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Hamsters are rodents with continuously growing incisor teeth. They have expandable cheek pouches for storing food and the name ‘hamster’ comes from the German word ‘hanstern’ meaning to hoard. Well kept hamsters can live for 2 to 3 years. They have poor eyesight but good hearing and a keen sense of smell. In the wild, hamsters inhabit arid parts of the world where they live in underground burrows and have strong nest building instincts. They are nocturnal, sleeping underground during the hot day and foraging for food during the cooler night. Hamsters are used to large open spaces and amazingly, they can travel up to 11 to 21 kilometres at night!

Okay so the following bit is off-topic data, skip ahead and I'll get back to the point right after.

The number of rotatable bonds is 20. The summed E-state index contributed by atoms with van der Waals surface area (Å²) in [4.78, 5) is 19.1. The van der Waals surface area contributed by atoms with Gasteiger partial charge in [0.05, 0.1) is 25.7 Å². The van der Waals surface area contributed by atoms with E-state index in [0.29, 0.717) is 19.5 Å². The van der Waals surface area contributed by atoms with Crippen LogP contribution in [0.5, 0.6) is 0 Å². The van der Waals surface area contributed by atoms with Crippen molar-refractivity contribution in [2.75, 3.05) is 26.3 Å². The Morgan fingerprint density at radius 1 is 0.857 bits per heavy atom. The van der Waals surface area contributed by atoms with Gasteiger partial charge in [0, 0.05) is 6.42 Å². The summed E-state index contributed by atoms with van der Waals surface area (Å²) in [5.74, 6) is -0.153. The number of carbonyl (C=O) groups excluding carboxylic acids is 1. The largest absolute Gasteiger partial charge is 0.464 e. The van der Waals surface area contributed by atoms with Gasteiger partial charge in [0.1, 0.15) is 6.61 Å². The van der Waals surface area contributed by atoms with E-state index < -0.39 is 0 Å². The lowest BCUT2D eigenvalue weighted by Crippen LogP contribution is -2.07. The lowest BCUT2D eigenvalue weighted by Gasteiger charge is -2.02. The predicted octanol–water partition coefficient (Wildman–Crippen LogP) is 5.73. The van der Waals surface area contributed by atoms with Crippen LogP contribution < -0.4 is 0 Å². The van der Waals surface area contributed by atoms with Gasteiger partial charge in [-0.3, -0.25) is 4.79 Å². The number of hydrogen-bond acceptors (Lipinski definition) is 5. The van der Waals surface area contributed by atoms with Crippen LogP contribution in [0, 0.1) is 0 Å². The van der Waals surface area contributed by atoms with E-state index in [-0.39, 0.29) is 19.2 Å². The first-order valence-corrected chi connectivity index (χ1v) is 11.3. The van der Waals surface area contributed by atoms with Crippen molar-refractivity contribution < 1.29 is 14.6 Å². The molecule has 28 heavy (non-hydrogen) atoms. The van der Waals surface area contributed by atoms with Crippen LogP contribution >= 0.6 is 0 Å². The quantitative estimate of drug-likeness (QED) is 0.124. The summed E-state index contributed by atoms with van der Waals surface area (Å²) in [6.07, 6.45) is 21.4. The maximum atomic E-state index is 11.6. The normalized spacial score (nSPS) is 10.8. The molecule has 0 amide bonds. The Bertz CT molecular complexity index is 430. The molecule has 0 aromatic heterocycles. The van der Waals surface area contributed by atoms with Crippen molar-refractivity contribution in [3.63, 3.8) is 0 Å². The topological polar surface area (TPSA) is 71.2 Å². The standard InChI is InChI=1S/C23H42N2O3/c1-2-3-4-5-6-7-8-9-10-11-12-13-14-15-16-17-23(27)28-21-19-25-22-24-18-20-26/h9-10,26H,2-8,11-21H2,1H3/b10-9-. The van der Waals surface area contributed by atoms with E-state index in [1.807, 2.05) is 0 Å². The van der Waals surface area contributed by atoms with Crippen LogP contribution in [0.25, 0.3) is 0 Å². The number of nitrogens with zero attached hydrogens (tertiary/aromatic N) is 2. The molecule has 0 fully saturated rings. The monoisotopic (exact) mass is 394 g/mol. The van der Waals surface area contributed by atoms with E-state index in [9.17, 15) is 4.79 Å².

There are many different species of hamster. Syrian hamsters are most commonly kept as pets and are also known as golden hamsters, due to their original wild golden colour. They are found in a variety of different coat colours and lengths and are the largest hamster. They are solitary, territorial creatures and cannot be kept with other hamsters as they will fight and can cause serious harm or even death.
Dwarf hamsters such as the Winter White Russian or Campbell’s are more sociable and can be kept in pairs or small groups of the same sex, age and species. Any introductions need to be made when the hamsters are young (before about 10 weeks) and very gradually to prevent fighting. Due to their size, dwarf hamsters are harder to handle and more likely to nip and do not make the ideal first pet hamster. They should be kept by more experienced hamster keepers.
A number of health problems can be avoided through correct housing and feeding and the following information provides a brief summary about looking after your hamster.